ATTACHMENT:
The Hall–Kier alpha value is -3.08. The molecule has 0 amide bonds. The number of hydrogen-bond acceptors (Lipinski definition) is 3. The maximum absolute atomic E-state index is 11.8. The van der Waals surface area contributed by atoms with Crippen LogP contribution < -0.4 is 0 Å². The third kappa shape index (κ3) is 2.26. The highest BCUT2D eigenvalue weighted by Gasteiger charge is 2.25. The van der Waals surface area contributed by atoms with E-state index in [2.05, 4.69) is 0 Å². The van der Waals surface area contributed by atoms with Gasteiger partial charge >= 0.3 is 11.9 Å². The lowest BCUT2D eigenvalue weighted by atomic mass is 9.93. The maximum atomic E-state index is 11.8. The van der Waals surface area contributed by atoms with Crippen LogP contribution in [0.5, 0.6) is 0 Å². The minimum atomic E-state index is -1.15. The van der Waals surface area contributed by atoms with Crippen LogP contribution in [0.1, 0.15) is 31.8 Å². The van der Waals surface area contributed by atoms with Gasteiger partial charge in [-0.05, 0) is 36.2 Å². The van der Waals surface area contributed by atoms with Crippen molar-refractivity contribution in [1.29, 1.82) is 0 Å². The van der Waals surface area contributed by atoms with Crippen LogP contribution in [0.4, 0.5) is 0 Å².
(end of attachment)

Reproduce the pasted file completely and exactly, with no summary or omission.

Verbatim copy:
The Hall–Kier alpha value is -3.08. The molecule has 0 amide bonds. The number of hydrogen-bond acceptors (Lipinski definition) is 3. The maximum absolute atomic E-state index is 11.8. The van der Waals surface area contributed by atoms with Crippen LogP contribution < -0.4 is 0 Å². The third kappa shape index (κ3) is 2.26. The highest BCUT2D eigenvalue weighted by Gasteiger charge is 2.25. The van der Waals surface area contributed by atoms with E-state index in [2.05, 4.69) is 0 Å². The van der Waals surface area contributed by atoms with Gasteiger partial charge >= 0.3 is 11.9 Å². The lowest BCUT2D eigenvalue weighted by atomic mass is 9.93. The maximum atomic E-state index is 11.8. The van der Waals surface area contributed by atoms with Crippen LogP contribution in [0.5, 0.6) is 0 Å². The minimum atomic E-state index is -1.15. The van der Waals surface area contributed by atoms with Crippen LogP contribution in [0.1, 0.15) is 31.8 Å². The van der Waals surface area contributed by atoms with Gasteiger partial charge in [-0.05, 0) is 36.2 Å². The van der Waals surface area contributed by atoms with Crippen molar-refractivity contribution in [1.29, 1.82) is 0 Å². The van der Waals surface area contributed by atoms with Crippen LogP contribution in [0.4, 0.5) is 0 Å².